Coaches will try just about anything to gain that extra 0.01% for their team. So therefore it should come as no surprise that something new and bizarre is being implemented.
England head coach Stuart Lancaster is going through a particularly inspired spell when it comes to new innovations and incorporating different strategies in an attempt to grab an edge in the Six Nations.
First he had recorded messages from families played back to his players for motivation, then he made his troops walk through Twickenham's West Car Park in order to 'mingle' with fans - all to help his stars realise what it all means.
It's always a good thing to get rugby players dancing around fleet of foot, so that has led to Lancaster bringing in his latest brainwave: flashing disco lights.
But helping footwork is not the reason behind the bizarre system of unusual coloured lights being installed around the team's practice facilities.
It is all designed to help combat a spate of missed try-scoring opportunities believed to be down to poor visual awareness.
With the increased noise levels at Twickenham - an issue exacerbated by 'Team England's' drive towards ramping up the atmosphere and involving spectators through slogans and social media - players are now needing to rely more than ever on their visual capacity.
"There are different ways you can do it," Lancaster says. "Our system has different lights and you have got to try and see what light has been lit.
"If a light goes on in a certain place, you get in the habit of looking up and scanning."
Skills coach Mike Catt reportedly requested the coloured lights at the team's facilities at Pennyhill Park in Surrey to force the players to react more than usual relying only on their visual stimuli rather than vocal commands.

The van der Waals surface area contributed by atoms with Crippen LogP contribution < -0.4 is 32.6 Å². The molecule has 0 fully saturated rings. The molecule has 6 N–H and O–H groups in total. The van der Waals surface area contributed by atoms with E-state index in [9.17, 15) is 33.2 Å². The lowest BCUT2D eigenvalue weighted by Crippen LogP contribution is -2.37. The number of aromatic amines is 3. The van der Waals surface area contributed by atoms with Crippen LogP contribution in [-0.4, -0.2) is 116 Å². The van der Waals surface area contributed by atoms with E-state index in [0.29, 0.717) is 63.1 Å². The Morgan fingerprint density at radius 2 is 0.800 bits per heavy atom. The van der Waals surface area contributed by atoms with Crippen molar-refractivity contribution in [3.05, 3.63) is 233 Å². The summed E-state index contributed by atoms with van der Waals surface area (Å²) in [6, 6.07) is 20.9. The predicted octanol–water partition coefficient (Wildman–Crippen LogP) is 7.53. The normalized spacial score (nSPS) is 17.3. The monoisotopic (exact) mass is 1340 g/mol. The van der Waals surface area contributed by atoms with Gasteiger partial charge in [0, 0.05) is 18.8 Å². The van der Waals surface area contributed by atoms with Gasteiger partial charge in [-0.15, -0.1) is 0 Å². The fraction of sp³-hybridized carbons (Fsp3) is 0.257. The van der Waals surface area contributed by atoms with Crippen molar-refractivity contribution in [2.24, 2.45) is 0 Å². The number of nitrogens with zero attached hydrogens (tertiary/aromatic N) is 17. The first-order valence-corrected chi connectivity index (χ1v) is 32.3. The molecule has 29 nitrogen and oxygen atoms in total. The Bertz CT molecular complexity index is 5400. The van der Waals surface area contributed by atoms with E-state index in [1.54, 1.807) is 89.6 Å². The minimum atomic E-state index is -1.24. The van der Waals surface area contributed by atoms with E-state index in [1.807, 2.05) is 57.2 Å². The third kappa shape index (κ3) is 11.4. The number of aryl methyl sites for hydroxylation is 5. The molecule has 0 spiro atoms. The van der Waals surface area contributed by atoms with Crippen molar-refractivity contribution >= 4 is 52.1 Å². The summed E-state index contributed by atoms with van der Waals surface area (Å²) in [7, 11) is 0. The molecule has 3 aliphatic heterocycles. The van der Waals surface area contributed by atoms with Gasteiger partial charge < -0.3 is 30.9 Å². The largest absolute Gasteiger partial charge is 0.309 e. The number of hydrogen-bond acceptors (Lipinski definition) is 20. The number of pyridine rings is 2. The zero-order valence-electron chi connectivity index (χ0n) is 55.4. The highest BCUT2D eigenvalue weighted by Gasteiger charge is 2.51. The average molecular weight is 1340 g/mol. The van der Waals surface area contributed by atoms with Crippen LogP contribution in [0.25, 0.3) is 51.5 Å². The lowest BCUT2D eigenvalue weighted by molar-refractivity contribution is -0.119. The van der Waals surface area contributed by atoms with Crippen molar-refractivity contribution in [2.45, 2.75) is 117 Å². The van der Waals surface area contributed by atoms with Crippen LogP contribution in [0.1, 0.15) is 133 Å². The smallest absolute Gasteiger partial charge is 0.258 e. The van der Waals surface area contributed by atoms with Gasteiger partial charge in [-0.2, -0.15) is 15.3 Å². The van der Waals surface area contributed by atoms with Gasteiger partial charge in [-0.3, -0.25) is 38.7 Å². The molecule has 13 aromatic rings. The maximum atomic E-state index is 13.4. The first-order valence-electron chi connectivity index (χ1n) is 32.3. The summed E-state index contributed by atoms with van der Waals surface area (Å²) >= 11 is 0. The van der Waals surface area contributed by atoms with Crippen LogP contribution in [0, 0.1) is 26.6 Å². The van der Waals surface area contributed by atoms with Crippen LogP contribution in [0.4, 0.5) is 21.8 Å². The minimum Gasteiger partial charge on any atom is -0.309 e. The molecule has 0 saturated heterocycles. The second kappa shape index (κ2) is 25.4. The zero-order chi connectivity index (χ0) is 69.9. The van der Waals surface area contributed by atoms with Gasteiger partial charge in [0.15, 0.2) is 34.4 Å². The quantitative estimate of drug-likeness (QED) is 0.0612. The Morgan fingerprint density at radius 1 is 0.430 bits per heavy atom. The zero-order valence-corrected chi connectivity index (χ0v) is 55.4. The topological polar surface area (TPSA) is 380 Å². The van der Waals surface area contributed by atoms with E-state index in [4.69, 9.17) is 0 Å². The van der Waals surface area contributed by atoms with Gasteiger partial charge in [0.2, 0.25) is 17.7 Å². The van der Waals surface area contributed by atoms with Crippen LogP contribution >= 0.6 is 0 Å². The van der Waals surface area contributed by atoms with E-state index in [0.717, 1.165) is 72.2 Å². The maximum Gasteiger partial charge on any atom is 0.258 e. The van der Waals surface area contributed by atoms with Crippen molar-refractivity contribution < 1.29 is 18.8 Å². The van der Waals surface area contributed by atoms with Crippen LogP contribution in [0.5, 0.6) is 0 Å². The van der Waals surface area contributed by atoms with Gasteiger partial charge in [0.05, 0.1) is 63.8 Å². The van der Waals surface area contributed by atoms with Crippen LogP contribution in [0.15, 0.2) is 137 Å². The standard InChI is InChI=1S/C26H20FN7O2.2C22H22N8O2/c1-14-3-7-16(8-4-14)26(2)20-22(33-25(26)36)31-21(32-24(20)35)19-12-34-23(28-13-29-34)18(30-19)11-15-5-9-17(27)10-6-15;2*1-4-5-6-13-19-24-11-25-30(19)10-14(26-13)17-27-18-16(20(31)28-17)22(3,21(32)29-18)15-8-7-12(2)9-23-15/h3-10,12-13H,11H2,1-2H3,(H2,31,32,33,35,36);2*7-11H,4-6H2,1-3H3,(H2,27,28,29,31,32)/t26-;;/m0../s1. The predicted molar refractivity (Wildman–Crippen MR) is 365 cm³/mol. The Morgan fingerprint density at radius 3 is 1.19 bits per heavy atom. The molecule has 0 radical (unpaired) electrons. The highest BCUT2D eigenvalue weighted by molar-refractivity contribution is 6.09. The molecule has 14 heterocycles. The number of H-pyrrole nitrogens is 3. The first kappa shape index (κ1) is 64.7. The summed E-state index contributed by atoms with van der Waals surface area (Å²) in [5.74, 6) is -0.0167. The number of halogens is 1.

"They are basically disco lights," scrum-half Danny Care told the Sunday Telegraph.
"They are six or seven lights dotted around on a wall and different coloured lights would come on intermittently. You’d be practising your drills, but keep your head up to see the lights.
"Put into context, it’s like me running into a ruck. You don’t want tunnel vision so you need to be also looking around for your next move."
He added: "Red light tells you to go there, and a green light somewhere else. I’ll see a colour, shout it out and go that way.
"We’ve got a nightclub going on downstairs and we go through a few moves and dance around!"
The England players are clearly enjoying their training more than ever with the 'nightclub' installed, but whether or not it will help their Six Nations tilt starting with the huge clash against Wales remains to be seen.
- Sports & Recreation
- Stuart Lancaster